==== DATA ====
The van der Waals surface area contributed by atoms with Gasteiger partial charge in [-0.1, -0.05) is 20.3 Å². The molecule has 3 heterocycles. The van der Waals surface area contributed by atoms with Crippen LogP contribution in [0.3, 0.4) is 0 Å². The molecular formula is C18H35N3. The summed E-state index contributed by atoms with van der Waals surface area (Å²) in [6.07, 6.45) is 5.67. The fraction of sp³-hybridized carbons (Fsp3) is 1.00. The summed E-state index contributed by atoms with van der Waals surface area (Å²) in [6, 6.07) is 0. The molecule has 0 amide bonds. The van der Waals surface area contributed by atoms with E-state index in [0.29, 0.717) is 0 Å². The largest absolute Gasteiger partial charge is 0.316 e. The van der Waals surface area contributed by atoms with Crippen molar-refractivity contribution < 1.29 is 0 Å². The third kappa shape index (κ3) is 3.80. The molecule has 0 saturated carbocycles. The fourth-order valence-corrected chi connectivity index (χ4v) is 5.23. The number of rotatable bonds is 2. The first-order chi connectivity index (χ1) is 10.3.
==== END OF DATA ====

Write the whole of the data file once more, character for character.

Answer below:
The van der Waals surface area contributed by atoms with Gasteiger partial charge in [-0.1, -0.05) is 20.3 Å². The molecule has 3 heterocycles. The van der Waals surface area contributed by atoms with Crippen LogP contribution in [0.3, 0.4) is 0 Å². The molecular formula is C18H35N3. The summed E-state index contributed by atoms with van der Waals surface area (Å²) in [6.07, 6.45) is 5.67. The fraction of sp³-hybridized carbons (Fsp3) is 1.00. The summed E-state index contributed by atoms with van der Waals surface area (Å²) in [6, 6.07) is 0. The molecule has 0 amide bonds. The van der Waals surface area contributed by atoms with E-state index in [0.29, 0.717) is 0 Å². The largest absolute Gasteiger partial charge is 0.316 e. The van der Waals surface area contributed by atoms with Crippen molar-refractivity contribution < 1.29 is 0 Å². The third kappa shape index (κ3) is 3.80. The molecule has 0 saturated carbocycles. The fourth-order valence-corrected chi connectivity index (χ4v) is 5.23. The number of rotatable bonds is 2. The first-order chi connectivity index (χ1) is 10.3.